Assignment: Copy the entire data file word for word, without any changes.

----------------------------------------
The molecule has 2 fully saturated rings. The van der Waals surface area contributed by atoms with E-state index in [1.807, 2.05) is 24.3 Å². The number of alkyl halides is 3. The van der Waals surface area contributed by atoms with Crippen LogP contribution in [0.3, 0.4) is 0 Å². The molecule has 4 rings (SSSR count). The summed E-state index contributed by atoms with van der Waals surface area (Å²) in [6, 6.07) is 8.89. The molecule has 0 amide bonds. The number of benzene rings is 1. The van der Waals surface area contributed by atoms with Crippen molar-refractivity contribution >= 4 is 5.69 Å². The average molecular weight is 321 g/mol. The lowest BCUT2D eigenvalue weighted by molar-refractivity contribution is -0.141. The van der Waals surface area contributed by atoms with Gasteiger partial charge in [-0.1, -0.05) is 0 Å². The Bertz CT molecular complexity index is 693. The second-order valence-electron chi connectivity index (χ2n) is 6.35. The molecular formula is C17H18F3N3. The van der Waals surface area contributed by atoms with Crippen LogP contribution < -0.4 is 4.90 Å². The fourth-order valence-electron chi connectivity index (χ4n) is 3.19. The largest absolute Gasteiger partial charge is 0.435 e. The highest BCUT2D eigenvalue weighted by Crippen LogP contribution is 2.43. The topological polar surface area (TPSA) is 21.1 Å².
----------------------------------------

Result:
The molecule has 2 fully saturated rings. The van der Waals surface area contributed by atoms with E-state index in [1.807, 2.05) is 24.3 Å². The number of alkyl halides is 3. The van der Waals surface area contributed by atoms with Crippen LogP contribution in [0.3, 0.4) is 0 Å². The molecule has 4 rings (SSSR count). The summed E-state index contributed by atoms with van der Waals surface area (Å²) in [6, 6.07) is 8.89. The molecule has 0 amide bonds. The number of benzene rings is 1. The van der Waals surface area contributed by atoms with Crippen molar-refractivity contribution >= 4 is 5.69 Å². The average molecular weight is 321 g/mol. The lowest BCUT2D eigenvalue weighted by molar-refractivity contribution is -0.141. The van der Waals surface area contributed by atoms with Gasteiger partial charge in [-0.1, -0.05) is 0 Å². The Bertz CT molecular complexity index is 693. The second-order valence-electron chi connectivity index (χ2n) is 6.35. The molecular formula is C17H18F3N3. The van der Waals surface area contributed by atoms with Crippen LogP contribution < -0.4 is 4.90 Å². The fourth-order valence-electron chi connectivity index (χ4n) is 3.19. The largest absolute Gasteiger partial charge is 0.435 e. The highest BCUT2D eigenvalue weighted by Crippen LogP contribution is 2.43. The topological polar surface area (TPSA) is 21.1 Å².